You have set your child up with the necessary mindset to be sucessful in life.


You have resisted the tempation to say its unfair and made clear that all she has do is her best.

iseenodust Thu 31-Jan-13 15:51:32

IMO it's quite random certainly at primary level. DS was identified as talented in PE. DH and I just spluttered at parents' evening 'but he didn't come in the first three in any of the sports day races'.

noseynoonoo Thu 31-Jan-13 16:01:52

I wouldn't worry. It sounds like everyone is being found to be G or T in something. The real issue is whether being on the register means extra help.

My daughter is Gifted - and gets no additional support.

seeker Thu 31-Jan-13 17:54:09

<clutching at straws> could this other child be particularly talented at one particular sport?

PE is probably a subject where the child can have talents displayed outside of the school sports.

A friend of my was hopeless at team sports but regularly won sailing and team sailing competitions. She was considered talented. Her school recognised that though as puting her on the G&T register meant they could allow her to go for time off to sail extra 'special' lessons

auntevil Thu 31-Jan-13 18:22:53

With really tired with the notion of raw talent.
DS1 loves sport and tries so very very hard. He's OK - gets in some teams, but not all that he would like.
DS2 - couldn't give a monky's, but has an annoying gift of being able to turn his hand to any sport he tries - or is made to try. Doesn't bother to try out for any team.
I remember a documentary on professional sportsmen where they tried their visual acuity and manual dexterity on different tests, and tried them at other sports. The top athletes performed significantly better at all the tests and sports they had never tried before than the average result.
This will also be similar to prior to the olympics where UK PLC held open days for tall sporty types within an age range. They tried them out and put some in for special training in the sports that they thought they would be good at.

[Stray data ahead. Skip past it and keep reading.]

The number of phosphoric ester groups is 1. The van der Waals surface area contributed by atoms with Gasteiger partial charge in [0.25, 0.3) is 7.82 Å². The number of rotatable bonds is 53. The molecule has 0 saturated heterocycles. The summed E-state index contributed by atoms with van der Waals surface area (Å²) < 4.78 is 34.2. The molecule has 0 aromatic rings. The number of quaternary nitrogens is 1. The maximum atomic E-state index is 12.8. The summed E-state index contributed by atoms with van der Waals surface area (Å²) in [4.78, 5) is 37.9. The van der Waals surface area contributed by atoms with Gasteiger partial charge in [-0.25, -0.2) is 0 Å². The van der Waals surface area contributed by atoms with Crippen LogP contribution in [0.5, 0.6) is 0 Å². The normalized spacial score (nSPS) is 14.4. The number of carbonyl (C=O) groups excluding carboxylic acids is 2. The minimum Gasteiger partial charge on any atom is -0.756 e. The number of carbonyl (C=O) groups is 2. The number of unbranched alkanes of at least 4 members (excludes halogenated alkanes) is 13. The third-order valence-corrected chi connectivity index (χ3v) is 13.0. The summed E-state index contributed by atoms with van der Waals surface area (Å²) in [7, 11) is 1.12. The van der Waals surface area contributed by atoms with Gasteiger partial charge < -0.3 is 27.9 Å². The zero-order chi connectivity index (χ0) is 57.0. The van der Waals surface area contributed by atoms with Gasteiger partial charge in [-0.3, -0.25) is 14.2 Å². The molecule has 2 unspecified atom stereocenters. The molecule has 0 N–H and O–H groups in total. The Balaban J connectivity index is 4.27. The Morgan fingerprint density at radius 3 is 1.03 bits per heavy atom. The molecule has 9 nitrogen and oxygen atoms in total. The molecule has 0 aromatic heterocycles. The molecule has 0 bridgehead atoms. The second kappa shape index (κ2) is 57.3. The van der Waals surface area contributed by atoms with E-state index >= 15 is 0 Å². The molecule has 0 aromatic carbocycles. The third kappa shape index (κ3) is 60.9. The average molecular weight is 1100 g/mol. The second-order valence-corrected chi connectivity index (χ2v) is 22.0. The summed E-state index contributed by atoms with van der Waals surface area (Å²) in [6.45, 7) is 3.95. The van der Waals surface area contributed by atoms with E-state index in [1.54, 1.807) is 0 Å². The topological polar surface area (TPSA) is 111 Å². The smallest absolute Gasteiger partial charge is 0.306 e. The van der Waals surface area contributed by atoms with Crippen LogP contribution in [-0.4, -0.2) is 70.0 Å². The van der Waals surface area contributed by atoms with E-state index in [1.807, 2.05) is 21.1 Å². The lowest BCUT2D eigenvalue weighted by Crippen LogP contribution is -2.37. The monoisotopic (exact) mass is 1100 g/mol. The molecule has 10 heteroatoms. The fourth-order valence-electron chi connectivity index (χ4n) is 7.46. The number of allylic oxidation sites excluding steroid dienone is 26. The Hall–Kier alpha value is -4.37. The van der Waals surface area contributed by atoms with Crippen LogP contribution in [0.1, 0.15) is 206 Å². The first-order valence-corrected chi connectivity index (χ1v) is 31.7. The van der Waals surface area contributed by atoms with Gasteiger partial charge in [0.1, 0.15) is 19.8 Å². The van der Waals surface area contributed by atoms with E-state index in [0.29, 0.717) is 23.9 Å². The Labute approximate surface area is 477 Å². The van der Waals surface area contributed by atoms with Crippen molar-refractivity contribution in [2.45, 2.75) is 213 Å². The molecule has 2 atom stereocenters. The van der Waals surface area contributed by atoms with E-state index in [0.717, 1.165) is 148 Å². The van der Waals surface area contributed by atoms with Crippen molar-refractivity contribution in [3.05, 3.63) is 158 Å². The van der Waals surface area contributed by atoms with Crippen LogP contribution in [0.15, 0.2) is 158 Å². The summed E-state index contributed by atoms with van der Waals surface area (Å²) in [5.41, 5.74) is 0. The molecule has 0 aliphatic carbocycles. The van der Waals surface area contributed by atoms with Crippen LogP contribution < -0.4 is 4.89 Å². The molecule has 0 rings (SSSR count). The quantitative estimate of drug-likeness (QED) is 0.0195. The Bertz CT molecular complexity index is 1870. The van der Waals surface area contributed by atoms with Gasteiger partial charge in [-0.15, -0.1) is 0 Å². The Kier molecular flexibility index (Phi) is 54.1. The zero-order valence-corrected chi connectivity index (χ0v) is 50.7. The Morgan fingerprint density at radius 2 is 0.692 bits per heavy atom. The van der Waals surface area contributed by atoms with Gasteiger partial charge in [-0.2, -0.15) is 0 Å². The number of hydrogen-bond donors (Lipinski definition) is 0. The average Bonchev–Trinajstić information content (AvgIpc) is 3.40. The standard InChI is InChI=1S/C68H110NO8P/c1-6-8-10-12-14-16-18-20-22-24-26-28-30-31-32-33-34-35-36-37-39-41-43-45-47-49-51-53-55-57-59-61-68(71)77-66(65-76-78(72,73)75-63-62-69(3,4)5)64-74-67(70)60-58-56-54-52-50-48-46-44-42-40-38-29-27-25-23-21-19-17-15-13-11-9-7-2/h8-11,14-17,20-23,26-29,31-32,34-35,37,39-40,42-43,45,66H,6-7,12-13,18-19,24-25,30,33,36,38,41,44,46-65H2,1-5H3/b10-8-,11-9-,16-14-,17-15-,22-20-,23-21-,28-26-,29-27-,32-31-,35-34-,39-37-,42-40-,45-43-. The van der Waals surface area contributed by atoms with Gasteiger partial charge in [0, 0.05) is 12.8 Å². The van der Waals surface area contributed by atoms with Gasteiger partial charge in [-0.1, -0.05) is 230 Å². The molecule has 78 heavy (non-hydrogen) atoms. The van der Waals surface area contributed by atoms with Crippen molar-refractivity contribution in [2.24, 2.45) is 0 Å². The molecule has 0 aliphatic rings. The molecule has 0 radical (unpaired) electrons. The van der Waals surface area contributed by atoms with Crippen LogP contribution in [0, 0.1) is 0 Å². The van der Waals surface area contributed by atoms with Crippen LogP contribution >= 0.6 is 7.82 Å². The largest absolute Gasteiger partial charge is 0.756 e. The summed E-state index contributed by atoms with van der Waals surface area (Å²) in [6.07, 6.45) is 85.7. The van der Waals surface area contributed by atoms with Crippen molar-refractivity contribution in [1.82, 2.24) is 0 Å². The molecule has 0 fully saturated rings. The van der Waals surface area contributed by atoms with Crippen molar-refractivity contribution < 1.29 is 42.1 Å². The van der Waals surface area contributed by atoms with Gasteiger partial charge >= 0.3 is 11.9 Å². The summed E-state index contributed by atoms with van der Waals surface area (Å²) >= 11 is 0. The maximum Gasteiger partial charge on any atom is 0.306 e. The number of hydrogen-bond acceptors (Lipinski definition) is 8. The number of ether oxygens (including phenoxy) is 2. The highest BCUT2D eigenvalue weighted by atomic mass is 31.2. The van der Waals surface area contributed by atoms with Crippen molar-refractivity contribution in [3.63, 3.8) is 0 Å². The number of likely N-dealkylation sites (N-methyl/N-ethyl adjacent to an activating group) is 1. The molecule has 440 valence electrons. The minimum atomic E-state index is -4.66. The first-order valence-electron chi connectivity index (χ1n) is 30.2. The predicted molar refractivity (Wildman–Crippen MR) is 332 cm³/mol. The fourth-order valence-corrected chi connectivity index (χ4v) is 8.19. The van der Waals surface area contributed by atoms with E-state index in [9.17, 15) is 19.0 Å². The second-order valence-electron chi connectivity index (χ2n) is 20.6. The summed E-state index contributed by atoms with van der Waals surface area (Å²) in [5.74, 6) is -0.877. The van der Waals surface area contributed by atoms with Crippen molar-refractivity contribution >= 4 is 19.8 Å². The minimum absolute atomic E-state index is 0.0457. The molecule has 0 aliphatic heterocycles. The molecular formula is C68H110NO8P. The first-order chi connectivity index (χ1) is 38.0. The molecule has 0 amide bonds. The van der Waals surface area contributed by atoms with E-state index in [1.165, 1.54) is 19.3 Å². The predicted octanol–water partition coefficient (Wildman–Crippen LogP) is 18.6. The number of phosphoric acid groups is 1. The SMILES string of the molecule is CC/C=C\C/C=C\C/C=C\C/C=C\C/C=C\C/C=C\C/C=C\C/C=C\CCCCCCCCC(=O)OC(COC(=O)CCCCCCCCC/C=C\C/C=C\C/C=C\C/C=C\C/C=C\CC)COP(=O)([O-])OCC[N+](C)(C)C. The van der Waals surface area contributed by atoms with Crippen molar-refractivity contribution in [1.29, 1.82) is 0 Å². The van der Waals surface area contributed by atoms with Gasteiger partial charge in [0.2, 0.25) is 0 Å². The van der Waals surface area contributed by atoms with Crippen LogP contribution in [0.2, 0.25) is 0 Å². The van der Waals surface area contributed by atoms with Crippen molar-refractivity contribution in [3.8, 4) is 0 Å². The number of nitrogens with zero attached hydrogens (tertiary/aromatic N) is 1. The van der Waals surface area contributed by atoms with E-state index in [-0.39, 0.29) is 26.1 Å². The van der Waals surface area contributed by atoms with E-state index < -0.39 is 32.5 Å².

Can't remember who, but 1 athlete was chosen at this event, given a new sport and won a medal within the 4 years. That is natural talent

TallulahMcFey Thu 31-Jan-13 19:59:09

My daughter is in a gifted and talented maths group of 8 children in her year 6 class in a year of 60 children. My elder daughter has been identified several times as gifted and talented in things like science, languages, music and maths. We all know that neither of them are gifted and talented in anything other than the government definition. They are both clever children but someone has to be at the top end of the class. They aren't clearly at the top of the class, well ahead of the others and finding things so easy that they need extra work and events to hold their interest. They are fortunate enough to find school relatively easy and do not need any extra money spent on them and we feel the money would be spent of truly gifted and talented children (not 10 per cent of a year) and the bottom end of the class. They are happy to take the benefits from any selection - usually trips and extra usually quite fun classes - but we don't feel that they are gifted (which is academically) or talented (sports, music etc).